Most striking to me is Dewey’s acknowledgement that teachers must also prepare for those students who are uncertain what to make of this new freedom to co-create community and experience. They are, he writes, broken by their previous experiences with schools, and teachers must be prepared to adapt and align their practice to helping to repair those wounds.

To help those who have been broken by traditional schools and to implement progressive education well, Dewey stresses the need of planning in all things. The weakness of control Dewey acknowledges in progressive schools, comes not from an absence of control.

“It is much more likely to arise from failure to arrange in advance for the kind of work (by which I mean all kinds of activities engaged in) which will create situations that of themselves tend to exercise control over what this, that, and the other pupil does and how he does it. This failure most often goes back to lack of sufficiently thoughtful planning in advance.”

And in that planning, there must be the ability to adapt to individual needs as they arise while also helping to use the knowledge of those who have come before to move students to the desired learning experience.

Again, this is simple, but not easy.

Let’s Plan

This semester, I’m teaching a senior English elective class called Sexuality and Society in Literature.
Our first text of the year was Sophocles’ Oedipus Rex along with several supporting documents including Helen Fisher’s TED Talk “The Brain in Love.”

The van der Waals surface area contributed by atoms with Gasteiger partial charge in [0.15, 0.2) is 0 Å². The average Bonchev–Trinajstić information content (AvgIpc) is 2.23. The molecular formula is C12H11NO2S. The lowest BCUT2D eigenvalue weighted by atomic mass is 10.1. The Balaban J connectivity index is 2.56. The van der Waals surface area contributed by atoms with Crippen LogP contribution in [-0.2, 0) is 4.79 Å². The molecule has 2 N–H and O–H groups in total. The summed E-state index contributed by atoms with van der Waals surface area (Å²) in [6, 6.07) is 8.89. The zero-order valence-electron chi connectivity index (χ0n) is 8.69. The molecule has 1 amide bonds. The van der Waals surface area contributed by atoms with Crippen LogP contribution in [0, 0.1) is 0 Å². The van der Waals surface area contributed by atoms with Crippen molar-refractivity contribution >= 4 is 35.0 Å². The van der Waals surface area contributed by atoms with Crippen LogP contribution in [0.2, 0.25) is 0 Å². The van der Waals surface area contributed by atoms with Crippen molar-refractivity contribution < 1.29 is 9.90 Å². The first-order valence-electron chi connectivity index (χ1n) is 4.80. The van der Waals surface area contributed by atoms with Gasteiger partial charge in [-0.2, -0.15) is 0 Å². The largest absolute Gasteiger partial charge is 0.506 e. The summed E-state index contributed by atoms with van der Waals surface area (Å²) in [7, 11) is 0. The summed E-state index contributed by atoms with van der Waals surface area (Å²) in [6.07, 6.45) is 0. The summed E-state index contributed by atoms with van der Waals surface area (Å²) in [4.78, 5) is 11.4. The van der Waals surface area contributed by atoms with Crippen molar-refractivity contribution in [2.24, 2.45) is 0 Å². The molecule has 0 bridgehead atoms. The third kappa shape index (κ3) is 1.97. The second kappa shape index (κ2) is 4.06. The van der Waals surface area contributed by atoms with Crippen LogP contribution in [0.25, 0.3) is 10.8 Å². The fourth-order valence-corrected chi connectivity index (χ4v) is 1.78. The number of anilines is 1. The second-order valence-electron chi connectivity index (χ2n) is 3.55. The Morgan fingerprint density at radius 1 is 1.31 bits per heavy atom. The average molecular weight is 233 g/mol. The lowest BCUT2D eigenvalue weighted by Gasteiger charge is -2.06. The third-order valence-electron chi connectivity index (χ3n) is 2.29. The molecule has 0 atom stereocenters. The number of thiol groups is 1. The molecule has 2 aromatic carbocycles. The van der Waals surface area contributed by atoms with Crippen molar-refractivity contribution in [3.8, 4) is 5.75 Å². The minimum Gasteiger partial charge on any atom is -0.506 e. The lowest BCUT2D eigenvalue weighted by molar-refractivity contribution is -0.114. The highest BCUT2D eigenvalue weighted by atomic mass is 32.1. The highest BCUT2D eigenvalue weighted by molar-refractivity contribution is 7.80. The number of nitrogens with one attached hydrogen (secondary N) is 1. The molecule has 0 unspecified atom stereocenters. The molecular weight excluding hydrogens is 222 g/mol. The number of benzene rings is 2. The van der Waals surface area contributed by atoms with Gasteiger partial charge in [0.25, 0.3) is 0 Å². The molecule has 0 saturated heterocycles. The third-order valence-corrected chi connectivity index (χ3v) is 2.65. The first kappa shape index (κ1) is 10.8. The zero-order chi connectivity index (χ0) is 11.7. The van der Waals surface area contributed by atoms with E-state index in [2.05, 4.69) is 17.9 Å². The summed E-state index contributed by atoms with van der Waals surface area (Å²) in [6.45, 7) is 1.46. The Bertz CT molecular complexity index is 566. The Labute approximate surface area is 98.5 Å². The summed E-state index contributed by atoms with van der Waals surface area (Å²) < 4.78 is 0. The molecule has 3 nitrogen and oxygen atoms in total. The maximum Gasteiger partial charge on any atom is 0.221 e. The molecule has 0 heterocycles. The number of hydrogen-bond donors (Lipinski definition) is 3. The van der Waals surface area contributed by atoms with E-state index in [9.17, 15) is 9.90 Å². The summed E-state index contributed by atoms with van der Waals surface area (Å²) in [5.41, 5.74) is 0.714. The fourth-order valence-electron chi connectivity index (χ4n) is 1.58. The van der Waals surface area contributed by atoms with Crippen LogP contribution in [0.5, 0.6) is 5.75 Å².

The idea for the outline of the class is to take a look at sexuality and society in lit throughout the different phases of life. The idea behind reading Oedipus first was to look at the idea of how some society’s have interpreted our course in “love” prior to birth.
Rather than wrapping unit plans around a particular book as has been the practice of English teachers for time in memorium (with the possible exception of short story and poetry units), I’m approaching planning by theme. Oedipus looked like this, and I wasn’t satisfied.
I find myself asking “What do I want them to learn?” vs. “What do I want them to learn from this book?”
I know it seems like a simple thing. Look around, though. It’s not how most English teachers are planning.
Speaking of, here’s the point of all this.
This is my sorta blank unit plan for the “Childhood” unit which is next. If you’re reading this, then I’m looking for your input.
What can we build?